Time to break down the last barrier to social media access in government

Foreign Secretary William Hague answering questions on the situation in Libya and also on the Arab Spring on 9 June 2011 via Twitter

We’re not short of social media strategies in the government, neither are we short of social media guidelines for staff. But we are short of ICT access and on more than one occasion these social media projects have hit this same frustrating [fire]wall.

Organisations restrict access to social media for a number of reasons. The most common are concerns about creating security vulnerabilities, incurring spiralling technology costs, opening up reputational risks, losing sensitive data and suffering dips in staff performance (as they log on to watch the latest hilarious random video lulz).

It’s obvious that governments are particularly sensitive to these concerns and that this has caused them to be slower than other organisations to take advantage of social media. These days this lethargy is a problem for more than just digital teams; increasingly its policy and service delivery teams that are feeling frustrated by the blocks on their access.

Currently it is more common for access to be restricted than open. But there are a number of ways that the innovative people of the Civil Service have found ways to get the access they need –  be they in media, marketing, research, policy making, consultation, engagement, service delivery or even ministerial roles. These workarounds include:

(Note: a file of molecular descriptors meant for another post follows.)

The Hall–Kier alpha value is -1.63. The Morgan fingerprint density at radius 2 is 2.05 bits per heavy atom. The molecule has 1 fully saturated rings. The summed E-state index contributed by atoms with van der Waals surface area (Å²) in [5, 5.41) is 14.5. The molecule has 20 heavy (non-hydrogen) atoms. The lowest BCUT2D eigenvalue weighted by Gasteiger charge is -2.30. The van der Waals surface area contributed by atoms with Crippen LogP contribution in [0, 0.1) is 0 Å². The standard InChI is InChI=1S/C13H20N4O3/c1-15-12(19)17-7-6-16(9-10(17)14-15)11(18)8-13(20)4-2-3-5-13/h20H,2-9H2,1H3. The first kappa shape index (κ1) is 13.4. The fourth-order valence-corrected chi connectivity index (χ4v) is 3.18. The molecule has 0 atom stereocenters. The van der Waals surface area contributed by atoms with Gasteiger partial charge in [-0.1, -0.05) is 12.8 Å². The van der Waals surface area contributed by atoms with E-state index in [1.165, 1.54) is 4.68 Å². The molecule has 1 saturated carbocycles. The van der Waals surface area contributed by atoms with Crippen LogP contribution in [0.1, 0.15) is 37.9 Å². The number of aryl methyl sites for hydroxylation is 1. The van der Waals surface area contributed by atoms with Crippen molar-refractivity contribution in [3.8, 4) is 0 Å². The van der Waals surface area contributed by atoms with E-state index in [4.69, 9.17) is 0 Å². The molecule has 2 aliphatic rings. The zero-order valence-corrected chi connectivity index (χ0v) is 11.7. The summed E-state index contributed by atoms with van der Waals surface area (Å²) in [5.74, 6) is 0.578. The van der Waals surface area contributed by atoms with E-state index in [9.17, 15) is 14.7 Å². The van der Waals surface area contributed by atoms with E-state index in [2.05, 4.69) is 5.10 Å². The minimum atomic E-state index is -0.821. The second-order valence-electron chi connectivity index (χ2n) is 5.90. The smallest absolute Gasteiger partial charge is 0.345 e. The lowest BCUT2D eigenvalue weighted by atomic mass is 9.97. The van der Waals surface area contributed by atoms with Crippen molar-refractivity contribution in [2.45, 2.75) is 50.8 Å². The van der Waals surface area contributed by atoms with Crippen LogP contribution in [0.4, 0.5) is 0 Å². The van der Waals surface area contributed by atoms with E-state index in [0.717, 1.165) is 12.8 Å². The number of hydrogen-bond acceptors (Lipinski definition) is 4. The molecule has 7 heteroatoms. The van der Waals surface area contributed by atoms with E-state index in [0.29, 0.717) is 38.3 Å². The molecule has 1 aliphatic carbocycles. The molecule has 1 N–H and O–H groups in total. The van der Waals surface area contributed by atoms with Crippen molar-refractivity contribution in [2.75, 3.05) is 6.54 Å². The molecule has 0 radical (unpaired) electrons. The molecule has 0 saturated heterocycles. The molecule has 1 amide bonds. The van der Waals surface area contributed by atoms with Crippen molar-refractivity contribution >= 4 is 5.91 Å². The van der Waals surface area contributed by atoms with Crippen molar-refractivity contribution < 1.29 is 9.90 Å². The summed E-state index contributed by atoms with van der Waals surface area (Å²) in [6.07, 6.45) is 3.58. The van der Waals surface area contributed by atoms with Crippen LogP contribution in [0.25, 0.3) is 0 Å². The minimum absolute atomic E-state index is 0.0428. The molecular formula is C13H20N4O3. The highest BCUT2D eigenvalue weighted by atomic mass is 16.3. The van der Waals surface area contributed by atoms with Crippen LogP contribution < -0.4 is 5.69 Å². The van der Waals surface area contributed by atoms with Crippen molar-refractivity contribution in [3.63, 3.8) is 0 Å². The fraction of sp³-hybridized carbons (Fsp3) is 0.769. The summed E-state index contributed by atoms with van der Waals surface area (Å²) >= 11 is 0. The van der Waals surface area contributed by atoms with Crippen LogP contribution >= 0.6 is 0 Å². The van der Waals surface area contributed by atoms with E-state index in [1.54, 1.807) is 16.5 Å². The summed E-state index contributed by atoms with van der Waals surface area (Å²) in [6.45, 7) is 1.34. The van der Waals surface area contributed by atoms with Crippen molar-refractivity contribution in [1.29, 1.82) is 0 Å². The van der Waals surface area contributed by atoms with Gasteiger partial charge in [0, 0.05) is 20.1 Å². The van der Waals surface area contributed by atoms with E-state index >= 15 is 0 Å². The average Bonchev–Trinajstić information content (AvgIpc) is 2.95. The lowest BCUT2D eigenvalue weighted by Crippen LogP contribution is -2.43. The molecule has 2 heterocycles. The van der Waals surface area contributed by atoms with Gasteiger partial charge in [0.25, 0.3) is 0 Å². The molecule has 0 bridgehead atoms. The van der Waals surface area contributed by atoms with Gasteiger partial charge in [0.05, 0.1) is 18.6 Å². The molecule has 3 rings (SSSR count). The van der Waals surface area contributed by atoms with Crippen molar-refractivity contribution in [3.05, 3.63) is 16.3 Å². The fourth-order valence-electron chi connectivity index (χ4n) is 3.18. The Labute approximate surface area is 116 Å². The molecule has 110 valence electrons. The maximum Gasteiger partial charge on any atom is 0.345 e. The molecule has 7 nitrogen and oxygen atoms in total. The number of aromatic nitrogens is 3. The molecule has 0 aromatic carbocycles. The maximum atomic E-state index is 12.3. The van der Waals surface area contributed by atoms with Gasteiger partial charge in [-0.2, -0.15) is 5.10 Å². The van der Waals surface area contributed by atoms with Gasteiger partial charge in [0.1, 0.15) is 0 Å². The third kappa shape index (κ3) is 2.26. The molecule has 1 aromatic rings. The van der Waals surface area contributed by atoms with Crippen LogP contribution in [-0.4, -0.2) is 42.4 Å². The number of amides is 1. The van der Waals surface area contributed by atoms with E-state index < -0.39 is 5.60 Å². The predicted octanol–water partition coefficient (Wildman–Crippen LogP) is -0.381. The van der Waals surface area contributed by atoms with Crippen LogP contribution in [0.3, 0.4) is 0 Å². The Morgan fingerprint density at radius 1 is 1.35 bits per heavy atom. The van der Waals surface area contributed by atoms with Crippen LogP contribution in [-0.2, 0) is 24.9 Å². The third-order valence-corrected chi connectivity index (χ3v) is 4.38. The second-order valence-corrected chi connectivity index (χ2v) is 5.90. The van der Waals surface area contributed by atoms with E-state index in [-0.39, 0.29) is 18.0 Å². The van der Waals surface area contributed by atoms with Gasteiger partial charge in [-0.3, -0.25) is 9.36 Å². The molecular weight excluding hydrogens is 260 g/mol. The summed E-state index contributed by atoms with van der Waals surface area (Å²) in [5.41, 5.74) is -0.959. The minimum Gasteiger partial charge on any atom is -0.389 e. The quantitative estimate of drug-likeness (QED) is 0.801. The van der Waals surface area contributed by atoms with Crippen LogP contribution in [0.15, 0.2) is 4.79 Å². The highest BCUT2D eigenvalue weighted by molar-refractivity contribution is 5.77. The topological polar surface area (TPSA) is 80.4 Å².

• Allowing staff to use their own devices – they would have it on them anyway but it does mean that they have to pay for it out their own pocket
  • Whitelisting domains – sometimes it is the stripped back mobile versions rather than the ‘full fat’ versions that get the OK
  • Permitting access through gateways, portals or virtualisation – it’s overcomplicating but it’s something
  • Monitoring and throttling usage – to encourage respectful use and keep costs down but breeds resentment
  • Requiring a business case – perhaps a bit over the top just to get real time information
  • Providing standalone machines – not terribly green or cost effective
  • Installing secondary browsers – to enable use of social web channels that couldn’t be accessed on the old browsers used as standard in depts

Continue reading “Time to break down the last barrier to social media access in government”

After the watershed – five reasons why nothing can be the same since the launch of Gov.uk/government

GOV.UK 100 days signed sign by @psd http://www.flickr.com/photos/psd/7649345008/in/pool-1873292@N24/
GOV.UK 100 days signed sign by @psd

On February 28th the hangar door of Aviation House opened and gov.UK/government took it’s maiden flight. It might not be up there with what happened at Kitty Hawk in 1903, but this will go down as a decisive event in the way government publishes and engages – digitally or otherwise.

Inside government is the second part of the GovUK beta to go live and although in the history books it will all rightly be discussed as one and same, for me at this stage in the development /government is the most radical and exciting part.

Your best guide to the project and the site is Neil Williams, the gov.uk/government product manager. But before I lose you to him, you might spare me just a couple of minutes to share an unofficial insider’s view (someone who has worked with, for and now in digital teams in the government; a hard-boiled sceptic, now convinced through first-hand experience of the gov.UK project)

So here are five reasons why I think the release of the Inside government beta is a watershed moment:

Continue reading “After the watershed – five reasons why nothing can be the same since the launch of Gov.uk/government”